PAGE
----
Self-control is usually only spoken about after the fact. After things get crazy, you might hear someone say, “Exercising self-control would have prevented [insert catastrophe].” In most cases, though, we simply don’t talk about it. We will attribute a loving family to luck, a rejuvenating relationship to character, or a successful career to time spent laboring. We explain these things in this manner because we are terrified of using the words self-control. Thus far, my life has presented an exemplar vantage point from which I can study this phenomena.
I never met my father. I grew up with my Mom and older brother, and he moved out when I was twelve. I don’t remember having a meal together as a family after age twelve, and I don’t remember there being any structure for when things happened in my home. Most of the time I ate whatever I felt like eating, whenever I felt like eating. I slept when I felt like sleeping, and I woke only when I thought missing something would be detrimental to my future (based on my own definition of “detrimental”).
The second semester of my senior year of High School was 94 days long. I missed my first-period class 46 of those days because I felt like staying up till 3AM, and 7:30AM just didn’t fit that schedule. I graduated 94th in my class of 414 with a GPA of 3.44, and managed to get a full-ride for four years of schooling from an essay writing contest. The contest required five 1,000 word essays on five different topics. Of course, I wrote all five of those essays in three hours the night before they were due. I’m not sharing these things to brag or establish credibility. I’m sharing them to show that I had no understanding, practice, or concept of self-control…at least through age eighteen.
Now half-way through my twenties, I’ve had prodigious amounts of time to learn that doing whatever I want, whenever I want, doesn’t work. This was hard to stomach initially, but now I can more readily accept that 99% of the problems I face exist because of my own choices or actions. Specifically, they exist because I don’t do what I set out to do, or because I choose to make an unwise decision, often valuing temporary pleasure over long-term gain. That realization sheds blinding light on what I lack in sufficient quantity; self-control.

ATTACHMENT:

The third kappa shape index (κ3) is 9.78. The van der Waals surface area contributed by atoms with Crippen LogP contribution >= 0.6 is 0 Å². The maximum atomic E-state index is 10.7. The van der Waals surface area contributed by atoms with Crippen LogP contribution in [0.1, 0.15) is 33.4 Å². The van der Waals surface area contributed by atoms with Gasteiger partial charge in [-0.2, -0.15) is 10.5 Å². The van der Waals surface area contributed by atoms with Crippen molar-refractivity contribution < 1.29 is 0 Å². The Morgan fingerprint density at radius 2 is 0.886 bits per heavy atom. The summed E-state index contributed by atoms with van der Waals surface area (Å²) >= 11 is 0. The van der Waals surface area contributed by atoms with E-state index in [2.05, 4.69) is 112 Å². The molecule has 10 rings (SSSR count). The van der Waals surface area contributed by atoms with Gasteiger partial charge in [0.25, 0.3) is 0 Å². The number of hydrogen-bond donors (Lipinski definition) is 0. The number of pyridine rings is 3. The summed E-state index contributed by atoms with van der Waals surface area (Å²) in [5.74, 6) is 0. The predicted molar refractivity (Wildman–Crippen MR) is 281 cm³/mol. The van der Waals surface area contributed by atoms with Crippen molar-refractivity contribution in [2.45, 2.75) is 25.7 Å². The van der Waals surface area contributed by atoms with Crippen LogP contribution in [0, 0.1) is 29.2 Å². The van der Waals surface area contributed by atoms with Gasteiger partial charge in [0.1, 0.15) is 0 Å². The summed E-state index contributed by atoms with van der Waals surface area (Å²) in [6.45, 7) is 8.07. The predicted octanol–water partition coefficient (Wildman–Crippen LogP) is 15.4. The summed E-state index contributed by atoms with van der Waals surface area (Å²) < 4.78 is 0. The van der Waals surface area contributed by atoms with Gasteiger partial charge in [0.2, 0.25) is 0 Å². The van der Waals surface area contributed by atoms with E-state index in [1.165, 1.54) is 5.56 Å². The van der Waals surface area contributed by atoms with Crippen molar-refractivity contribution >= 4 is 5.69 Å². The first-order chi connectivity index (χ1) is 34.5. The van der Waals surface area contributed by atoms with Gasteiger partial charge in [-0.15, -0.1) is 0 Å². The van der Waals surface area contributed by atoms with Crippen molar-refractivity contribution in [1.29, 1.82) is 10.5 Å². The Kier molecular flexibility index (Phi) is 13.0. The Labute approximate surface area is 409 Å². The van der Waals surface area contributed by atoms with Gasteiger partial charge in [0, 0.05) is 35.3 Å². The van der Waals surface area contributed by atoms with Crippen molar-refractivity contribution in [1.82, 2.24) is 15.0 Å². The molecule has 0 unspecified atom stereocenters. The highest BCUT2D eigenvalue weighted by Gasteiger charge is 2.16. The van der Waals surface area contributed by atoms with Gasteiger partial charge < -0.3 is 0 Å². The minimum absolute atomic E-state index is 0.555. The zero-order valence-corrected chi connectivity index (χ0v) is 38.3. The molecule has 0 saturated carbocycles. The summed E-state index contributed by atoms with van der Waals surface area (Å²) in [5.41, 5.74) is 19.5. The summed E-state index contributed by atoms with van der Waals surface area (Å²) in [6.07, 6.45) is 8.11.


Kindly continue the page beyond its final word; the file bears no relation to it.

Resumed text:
A youth pastor when I was in middle school suggested choosing to skip a meal as a way to practice self-control. I definitely didn’t need his advice at the time (or so I thought), so I didn’t even try this until my early twenties. It turns out, it wasn’t only a way to practice. It showed me what self-control is, and how much of an uncharted territory it was to me.
I began to do this once a week, not eating lunch on Fridays, a day that I really want lunch because I’m tired by then, so I was proud of myself. Several months in, I saw nothing in my life was noticeably different, and I wanted to be someone different. I wanted to be someone who had self-control.
Through seeking wisdom and devouring every book I could find with “Self Control” or, “Will Power” in the title, I began to understand I need to make a point of exercising self-control daily. If it wasn’t practiced daily, it wouldn’t become a habit; it wouldn’t become the way I am.
I began devising a schedule with different ways to practice, seven days a week. Over the past two years this schedule has gone through about fifty revisions, and I’ve been working through the current version for the majority of this year.